Operators for Building Formulas in Excel 2013 - dummies

Operators for Building Formulas in Excel 2013

By Greg Harvey

Many of the simpler formulas that you build require the sole use of Excel’s operators, which are the symbols that indicate the type of computation that is to take place between the cells and/or constants interspersed between them. Excel uses four different types of operators: arithmetic, comparison, text, and reference.

The Different Types of Operators in Excel
Type Character Operation Example
Arithmetic + (plus sign) Addition =A2+B3
– (minus sign) Subtraction or negation =A3–A2 or –C4
* (asterisk) Multiplication =A2*B3
/ Division =B3/A2
% Percent (dividing by 100) =B3%
^ Exponentiation =A2^3
Comparison = Equal to =A2=B3
> Greater than =B3>A2
< Less than =A2<B3
>= Greater than or equal to =B3>=A2
<= Less than or equal to =A2<=B3
<> Not equal to =A2<>B3
Text & Concatenates (connects) entries to produce one continuous
=A2&” “&B3t
Reference : (colon) Range operator that includes =SUM(C4:D17)
, (comma) Union operator that combines multiple references into one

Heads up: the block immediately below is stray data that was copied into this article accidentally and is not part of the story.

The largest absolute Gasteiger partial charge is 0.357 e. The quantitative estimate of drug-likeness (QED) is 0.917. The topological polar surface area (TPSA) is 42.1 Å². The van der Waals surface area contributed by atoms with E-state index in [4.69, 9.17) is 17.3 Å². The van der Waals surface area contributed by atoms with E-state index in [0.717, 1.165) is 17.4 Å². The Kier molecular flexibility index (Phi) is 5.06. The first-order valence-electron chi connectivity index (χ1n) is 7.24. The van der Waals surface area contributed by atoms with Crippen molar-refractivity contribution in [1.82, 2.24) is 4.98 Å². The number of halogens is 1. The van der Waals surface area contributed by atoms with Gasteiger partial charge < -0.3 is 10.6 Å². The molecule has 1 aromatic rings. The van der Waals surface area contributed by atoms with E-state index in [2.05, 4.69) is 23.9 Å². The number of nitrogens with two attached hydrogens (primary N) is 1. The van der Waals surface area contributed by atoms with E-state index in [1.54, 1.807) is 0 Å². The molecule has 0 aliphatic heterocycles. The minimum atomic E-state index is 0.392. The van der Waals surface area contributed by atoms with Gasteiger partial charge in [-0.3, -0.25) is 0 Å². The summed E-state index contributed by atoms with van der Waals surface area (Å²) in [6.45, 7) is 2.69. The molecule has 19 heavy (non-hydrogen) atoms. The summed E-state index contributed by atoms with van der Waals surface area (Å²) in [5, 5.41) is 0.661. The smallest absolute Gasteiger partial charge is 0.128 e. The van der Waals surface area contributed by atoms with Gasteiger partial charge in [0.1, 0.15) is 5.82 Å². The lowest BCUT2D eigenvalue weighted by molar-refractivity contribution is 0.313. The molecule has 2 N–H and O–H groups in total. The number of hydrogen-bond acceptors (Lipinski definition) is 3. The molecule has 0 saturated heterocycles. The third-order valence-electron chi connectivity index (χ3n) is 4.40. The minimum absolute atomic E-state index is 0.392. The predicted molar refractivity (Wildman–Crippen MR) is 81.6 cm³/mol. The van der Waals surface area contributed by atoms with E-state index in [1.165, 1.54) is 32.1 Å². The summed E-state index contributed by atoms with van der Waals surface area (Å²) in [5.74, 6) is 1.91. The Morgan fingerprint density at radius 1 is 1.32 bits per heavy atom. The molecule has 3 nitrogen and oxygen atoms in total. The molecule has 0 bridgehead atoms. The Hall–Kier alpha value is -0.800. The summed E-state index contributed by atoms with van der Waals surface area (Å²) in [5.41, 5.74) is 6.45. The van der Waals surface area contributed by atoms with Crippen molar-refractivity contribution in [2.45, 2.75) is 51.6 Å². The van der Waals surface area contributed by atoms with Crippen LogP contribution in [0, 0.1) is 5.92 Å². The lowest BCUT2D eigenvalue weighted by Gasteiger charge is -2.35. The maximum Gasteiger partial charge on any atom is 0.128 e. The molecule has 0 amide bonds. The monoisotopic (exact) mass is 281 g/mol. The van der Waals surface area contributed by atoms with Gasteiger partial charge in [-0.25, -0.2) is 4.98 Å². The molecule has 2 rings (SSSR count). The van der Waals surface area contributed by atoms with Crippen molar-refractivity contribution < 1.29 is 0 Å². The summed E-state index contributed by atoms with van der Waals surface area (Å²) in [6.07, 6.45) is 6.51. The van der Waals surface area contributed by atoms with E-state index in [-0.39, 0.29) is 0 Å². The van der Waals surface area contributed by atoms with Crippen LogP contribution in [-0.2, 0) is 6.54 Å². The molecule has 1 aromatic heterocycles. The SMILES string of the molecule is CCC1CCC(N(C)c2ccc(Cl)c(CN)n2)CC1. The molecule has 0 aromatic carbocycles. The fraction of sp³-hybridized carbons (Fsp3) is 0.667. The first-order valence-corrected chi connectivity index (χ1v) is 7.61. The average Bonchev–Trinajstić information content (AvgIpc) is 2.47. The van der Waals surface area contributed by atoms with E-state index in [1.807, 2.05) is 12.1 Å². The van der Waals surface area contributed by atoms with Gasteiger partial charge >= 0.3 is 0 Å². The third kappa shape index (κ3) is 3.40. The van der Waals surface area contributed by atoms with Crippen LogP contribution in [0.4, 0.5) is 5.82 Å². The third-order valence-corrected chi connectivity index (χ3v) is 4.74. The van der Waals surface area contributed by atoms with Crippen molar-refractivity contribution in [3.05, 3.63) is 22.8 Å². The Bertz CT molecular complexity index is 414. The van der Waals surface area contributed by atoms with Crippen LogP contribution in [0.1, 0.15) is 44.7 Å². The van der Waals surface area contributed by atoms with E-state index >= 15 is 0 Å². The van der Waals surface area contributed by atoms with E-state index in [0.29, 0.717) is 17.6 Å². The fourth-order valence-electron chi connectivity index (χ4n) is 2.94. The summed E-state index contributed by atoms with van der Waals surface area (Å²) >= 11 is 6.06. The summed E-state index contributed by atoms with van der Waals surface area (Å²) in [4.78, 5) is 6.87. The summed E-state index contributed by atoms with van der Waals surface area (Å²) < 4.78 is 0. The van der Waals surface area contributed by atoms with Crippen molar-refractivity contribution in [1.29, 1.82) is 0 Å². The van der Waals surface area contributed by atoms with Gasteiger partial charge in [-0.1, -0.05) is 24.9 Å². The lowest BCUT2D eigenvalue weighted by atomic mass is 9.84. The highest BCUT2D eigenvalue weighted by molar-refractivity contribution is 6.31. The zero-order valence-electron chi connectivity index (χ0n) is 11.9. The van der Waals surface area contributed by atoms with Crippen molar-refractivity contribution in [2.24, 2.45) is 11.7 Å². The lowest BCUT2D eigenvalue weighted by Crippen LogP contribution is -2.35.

(space) Intersection operator that produces one reference to cells in
common with two references
=SUM(C3:C6 C3:E6)

Most of the time, you’ll rely on the arithmetic operators when building formulas in your spreadsheets that don’t require functions because these operators actually perform computations between the numbers in the various cell references and produce new mathematical results.

The comparison operators, on the other hand, produce only the logical value TRUE or the logical value FALSE, depending on whether the comparison is accurate.

The single text operator (the so-called ampersand) is used in formulas to join together two or more text entries (an operation with the highfalutin’ name concatenation).

You most often use the comparison operators with the IF function when building more complex formulas that perform one type of operation when the IF condition is TRUE and another when it is FALSE. You use the concatenating operator (&) when you need to join text entries that come to you entered in separate cells but that need to be entered in single cells (like the first and last names in separate columns).

When you build a formula that combines different operators, Excel follows the set order of operator precedence. When you use operators that share the same level of precedence, Excel evaluates each element in the equation by using a strictly left-to-right order.

Natural Order of Operator Precedence in Formulas
Precedence Operator Type/Function
1 Negation
2 % Percent
3 ^ Exponentiation
4 * and / Multiplication and Division
5 + and – Addition and Subtraction
6 & Concatenation
7 =, <, >, <=, >=, <> All Comparison Operators